Midwives for the Dying

A physician and nurse practitioner discuss the emerging role of medicals professionals who ease the death process. There is no one right way to die, but just as we need help coming into the world, we need support and love going out of it. 
♥ jules/flickr

With the holidays approaching, it is a fitting time to think about dying. It has long been known that more people die in winter than any other season, but a 2010 review of nearly 60 million U.S. deaths showed that Christmas is the single most common day of death, with New Year Day close behind. Dying, like life, can go poorly or well, and those who know it well are in a position to make an important difference. In the last few decades a new type of health professional has emerged whose contributions to dying resemble—of all people—those of a midwife.

For millennia, midwives have cared for and assisted childbearing women throughout pregnancy, labor, birth, and the postpartum period. Particularly for women who have never given birth before, the support and experience of a midwife can reduce anxiety and confusion, decrease pain, and at least at times, even make the experience more peaceful. 

The parallels between birth and death are numerous and remarkable. Like birth, dying is often associated with pain, uncertainty, and fear. In both cases, there is lots of waiting, certain signs occur reliably, and the final timing is not predictable. In neither case are health professionals in control. In death as in birth, patience, kindness, and privacy can make the experience more healing, bringing out more of the good and less of the bad in people. And a health professional with appropriate training and experience can do a lot to help patients and families negotiate both transitions.

One person who regularly plays this role is Peg Nelson, nurse practitioner and director of pain and palliative services as St Joseph’s Mercy Oakland Hospital in Pontiac Michigan. Peg has been a nurse for thirty-three years and brings fifteen years of experience in palliative care to her patients. She is the recipient of numerous awards for her work, which she now regards as her life’s calling.

During a recent conversation with Peg, I had the opportunity to ask her about the difference a person who partners with a patient and family at end of life can make. Peg does not immediately call herself a midwife, nor does she use the related term doula. But she does offer a number of helpful insights from which everyone contemplating death or caring for a dying person can benefit.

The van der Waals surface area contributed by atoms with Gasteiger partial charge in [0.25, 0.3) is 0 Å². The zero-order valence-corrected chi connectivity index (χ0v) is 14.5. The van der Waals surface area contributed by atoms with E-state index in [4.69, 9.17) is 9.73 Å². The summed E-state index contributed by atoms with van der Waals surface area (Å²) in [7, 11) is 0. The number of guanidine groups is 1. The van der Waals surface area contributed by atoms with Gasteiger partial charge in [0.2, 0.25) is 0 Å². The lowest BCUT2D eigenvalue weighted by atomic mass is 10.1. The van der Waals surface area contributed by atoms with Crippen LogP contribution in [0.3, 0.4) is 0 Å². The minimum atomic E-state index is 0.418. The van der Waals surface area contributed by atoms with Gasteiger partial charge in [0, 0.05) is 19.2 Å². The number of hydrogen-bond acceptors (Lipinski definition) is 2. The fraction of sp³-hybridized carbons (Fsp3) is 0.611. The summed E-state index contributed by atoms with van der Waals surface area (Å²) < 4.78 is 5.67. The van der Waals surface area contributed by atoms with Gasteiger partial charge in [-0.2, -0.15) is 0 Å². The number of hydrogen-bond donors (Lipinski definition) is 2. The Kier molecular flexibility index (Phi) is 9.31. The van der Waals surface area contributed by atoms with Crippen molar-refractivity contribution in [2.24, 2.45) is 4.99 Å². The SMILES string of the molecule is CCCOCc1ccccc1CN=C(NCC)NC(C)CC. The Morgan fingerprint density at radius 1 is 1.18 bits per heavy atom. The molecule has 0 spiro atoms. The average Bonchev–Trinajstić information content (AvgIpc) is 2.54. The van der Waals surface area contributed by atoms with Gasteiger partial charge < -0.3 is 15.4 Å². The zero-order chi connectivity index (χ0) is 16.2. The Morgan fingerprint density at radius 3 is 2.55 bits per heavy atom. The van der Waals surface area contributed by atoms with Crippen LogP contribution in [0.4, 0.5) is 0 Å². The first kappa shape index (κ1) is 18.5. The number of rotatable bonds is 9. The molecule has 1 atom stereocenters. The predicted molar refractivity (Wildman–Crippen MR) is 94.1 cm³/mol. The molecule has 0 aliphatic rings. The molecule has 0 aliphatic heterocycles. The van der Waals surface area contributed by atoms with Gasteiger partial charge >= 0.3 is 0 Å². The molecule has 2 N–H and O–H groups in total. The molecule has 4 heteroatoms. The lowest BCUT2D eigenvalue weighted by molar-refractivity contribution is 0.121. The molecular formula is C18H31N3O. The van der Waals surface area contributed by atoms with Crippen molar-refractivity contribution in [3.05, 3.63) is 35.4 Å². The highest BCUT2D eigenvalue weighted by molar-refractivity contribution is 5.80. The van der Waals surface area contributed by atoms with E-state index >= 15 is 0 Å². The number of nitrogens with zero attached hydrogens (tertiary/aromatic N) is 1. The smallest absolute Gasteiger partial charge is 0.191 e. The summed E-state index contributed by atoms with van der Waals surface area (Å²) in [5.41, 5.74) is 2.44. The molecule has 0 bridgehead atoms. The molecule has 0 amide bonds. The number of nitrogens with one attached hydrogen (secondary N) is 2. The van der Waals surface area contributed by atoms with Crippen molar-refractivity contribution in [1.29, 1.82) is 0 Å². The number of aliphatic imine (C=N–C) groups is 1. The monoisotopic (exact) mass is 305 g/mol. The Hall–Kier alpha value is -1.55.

It must be very depressing to deal with death all the time.

Of course it can be difficult, but most of us in this work don’t get depressed. One of my colleagues lost her husband, and for a while it was very difficult for her to function at all. But over time she learned to draw on her experience to help others, and now she tends to form a special connection with women who are going through a similar experience. 

Sure, you often feel sad, but you also feel privileged to participate in the love and support family members give each other. Although we deal with dying every day, we are not members of some doom and gloom club. In fact, there is a lot of joy in being able to make a difference and helping to fill the situation with caring and love.

But you don’t control death. Don’t you constantly feel helpless?

Not really. Once you admit to yourself that dying, like birth, is not something you can control, it frees you up to use your compassion to help people. For example, we can usually make dying patients comfortable and help them find ways to make the most of their remaining days. We are less like surgeons performing an operation ourselves than coaches helping someone else. And there is a lot we can control. We can always listen—really listen—to patients and families. We can always be with them—really with them—in the moment. And we can always care—really care for them—throughout the experience.

What does a good death look like?

It is important to recognize that there is no one right way to die. In some cases, the dying person is elderly, and their death is seen by both patient and family as perfectly natural, something everyone has been anticipating and preparing for, often for years. In other cases, such as motor vehicle accidents, death comes suddenly and unexpectedly, and no one is prepared at all. And of course every family is different. Some are distant and reserved, while others are very touchy feely. No matter what the circumstances, our mission is to care and help people find their best path.

Presented by

Richard Gunderman, MD, PhD, is a contributing writer for The Atlantic. He is a professor of radiology, pediatrics, medical education, philosophy, liberal arts, and philanthropy, and vice-chair of the Radiology Department, at Indiana University. Gunderman's most recent book is X-Ray Vision.

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